OFR Short-term Funding Monitor - Market Digests
The tenor of a financial contract refers to the amount of time before that contract expires. Tenor aggregates can be used to examine the provision of funding over different time horizons. These charts present insights into the tenor of financing across various short-term funding markets.
Centrally cleared repo outstanding volume by venue and tenor
Transaction volume in the Fixed Income Clearing Corporation's (FICC) GCF Repo Service and DVP Service broken out by tenorSkip the Chart
One of the ways the market for repurchase agreements (repo) supports cash market liquidity is by allowing financial institutions to fund their portfolios using securities as collateral. The OFR currently collects data on two centrally cleared repo platforms, FICC's GCF Repo Service and DVP Service. Participants in these services use them to fund their security portfolios over different time horizons. Participants also use the DVP Service to obtain specific securities, supporting both cash market liquidity and price discovery.
This chart shows a breakdown of GCF Repo Service and DVP Service volumes by the repo's tenor, which is the amount of time between the initial trade of cash for securities and the repurchase of those securities. Financing needs can vary by time horizon, leading to demand for loans of a different tenor. Shorter-tenor trades maximize lenders' liquidity, typically reducing rates borrowers have to pay. However, borrowers in shorter-tenor trades carry the risk that financing rates increase or that financing becomes unavailable, which is referred to as rollover risk. In addition, longer-tenor trades are treated differently for regulatory purposes than shorter-tenor trades. Examining volume across tenors in these markets provides a window into the availability of and demand for financing across time horizons. In periods of high volatility, longer-tenor trades can provide more stability to borrowers, but during these times it may also be difficult for lenders to extend credit at longer horizons.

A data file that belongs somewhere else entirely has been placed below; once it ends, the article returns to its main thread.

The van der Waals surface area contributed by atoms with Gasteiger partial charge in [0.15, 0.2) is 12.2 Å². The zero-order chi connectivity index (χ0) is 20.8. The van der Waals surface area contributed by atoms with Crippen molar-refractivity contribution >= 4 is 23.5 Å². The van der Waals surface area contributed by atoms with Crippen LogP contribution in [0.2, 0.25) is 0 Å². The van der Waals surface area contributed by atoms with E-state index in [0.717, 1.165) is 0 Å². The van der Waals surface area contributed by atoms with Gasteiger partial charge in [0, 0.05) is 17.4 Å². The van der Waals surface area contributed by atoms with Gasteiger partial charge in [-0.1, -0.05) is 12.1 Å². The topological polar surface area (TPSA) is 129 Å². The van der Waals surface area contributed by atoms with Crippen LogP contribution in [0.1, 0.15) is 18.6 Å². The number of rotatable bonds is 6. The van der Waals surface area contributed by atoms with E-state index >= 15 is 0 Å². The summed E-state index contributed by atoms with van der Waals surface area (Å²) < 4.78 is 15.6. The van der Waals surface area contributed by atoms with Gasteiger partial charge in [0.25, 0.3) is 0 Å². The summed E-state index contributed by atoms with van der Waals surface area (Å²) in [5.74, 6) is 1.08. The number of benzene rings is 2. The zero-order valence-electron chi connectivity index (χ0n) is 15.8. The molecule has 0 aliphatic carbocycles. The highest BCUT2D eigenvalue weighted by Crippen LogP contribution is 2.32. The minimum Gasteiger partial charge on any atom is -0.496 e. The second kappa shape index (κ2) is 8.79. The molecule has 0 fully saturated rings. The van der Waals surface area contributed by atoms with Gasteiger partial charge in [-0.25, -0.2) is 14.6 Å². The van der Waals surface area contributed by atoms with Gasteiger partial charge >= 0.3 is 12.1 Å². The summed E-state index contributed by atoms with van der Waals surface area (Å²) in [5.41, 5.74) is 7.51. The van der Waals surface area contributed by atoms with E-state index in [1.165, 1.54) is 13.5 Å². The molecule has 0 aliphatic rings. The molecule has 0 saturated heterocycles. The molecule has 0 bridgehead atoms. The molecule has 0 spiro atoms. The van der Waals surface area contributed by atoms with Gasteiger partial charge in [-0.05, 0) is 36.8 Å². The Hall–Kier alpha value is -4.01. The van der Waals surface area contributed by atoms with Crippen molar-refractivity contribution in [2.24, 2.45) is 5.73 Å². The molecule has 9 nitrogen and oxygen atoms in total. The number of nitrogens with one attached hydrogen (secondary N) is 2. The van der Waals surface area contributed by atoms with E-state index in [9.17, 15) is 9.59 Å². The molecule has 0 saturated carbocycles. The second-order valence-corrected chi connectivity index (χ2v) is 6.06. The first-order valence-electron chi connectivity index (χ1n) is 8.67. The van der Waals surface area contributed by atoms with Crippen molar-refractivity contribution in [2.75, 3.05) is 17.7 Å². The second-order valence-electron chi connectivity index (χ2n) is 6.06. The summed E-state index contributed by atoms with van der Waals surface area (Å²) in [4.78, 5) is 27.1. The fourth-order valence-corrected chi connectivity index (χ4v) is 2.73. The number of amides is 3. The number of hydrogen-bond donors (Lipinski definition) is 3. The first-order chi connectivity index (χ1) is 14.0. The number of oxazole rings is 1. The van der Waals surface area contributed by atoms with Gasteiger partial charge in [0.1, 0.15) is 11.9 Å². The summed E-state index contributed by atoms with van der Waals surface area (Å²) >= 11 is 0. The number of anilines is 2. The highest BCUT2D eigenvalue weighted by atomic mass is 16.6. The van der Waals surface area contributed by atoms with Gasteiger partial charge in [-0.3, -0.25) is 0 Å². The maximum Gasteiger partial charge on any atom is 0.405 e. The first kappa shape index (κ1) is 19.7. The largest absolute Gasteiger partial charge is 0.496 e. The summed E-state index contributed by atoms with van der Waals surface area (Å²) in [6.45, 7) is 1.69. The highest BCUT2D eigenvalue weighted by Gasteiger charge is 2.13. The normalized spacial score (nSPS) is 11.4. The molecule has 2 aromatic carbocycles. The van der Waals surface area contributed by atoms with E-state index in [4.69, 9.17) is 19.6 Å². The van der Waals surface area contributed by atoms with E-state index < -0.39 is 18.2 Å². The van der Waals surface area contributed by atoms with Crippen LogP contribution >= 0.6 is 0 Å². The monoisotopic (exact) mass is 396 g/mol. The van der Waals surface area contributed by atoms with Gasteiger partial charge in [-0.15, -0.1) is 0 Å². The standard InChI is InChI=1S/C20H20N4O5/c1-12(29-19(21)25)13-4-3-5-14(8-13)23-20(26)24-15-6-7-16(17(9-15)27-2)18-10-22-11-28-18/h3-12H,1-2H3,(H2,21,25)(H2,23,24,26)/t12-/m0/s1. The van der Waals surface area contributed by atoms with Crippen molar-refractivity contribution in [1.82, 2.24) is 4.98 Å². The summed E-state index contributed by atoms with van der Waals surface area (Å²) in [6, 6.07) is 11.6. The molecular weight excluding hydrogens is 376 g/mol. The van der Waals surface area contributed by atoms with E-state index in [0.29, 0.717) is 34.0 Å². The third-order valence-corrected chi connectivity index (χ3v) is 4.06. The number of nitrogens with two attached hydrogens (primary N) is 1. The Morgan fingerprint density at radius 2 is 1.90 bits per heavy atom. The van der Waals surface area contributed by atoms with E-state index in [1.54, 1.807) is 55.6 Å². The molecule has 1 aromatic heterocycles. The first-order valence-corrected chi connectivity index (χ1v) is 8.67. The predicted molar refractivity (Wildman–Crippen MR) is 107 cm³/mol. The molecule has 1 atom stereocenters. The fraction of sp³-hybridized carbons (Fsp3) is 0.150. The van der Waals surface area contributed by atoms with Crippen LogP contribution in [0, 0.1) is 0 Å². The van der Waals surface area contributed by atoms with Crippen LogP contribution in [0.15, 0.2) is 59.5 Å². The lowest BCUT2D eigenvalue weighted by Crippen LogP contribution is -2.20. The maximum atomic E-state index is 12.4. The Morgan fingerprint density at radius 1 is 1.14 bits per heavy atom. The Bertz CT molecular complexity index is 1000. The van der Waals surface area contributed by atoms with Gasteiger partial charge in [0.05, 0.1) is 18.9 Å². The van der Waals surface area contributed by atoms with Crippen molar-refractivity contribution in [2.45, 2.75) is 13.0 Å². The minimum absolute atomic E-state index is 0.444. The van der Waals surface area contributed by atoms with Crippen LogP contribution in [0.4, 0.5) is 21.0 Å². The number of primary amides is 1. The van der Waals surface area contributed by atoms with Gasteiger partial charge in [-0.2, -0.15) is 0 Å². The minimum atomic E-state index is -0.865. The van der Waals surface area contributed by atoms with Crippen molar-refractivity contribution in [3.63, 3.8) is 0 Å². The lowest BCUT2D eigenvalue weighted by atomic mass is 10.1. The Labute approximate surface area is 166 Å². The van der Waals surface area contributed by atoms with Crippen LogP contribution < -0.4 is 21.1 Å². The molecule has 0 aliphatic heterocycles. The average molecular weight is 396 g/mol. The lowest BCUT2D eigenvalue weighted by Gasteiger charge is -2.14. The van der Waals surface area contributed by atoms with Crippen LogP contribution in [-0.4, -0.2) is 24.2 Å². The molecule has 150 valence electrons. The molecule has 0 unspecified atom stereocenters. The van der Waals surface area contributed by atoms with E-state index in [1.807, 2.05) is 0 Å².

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Office of Financial Research, “OFR Short-term Funding Monitor,” refreshed daily, https://www.financialresearch.gov/short-term-funding-monitor/ (accessed ).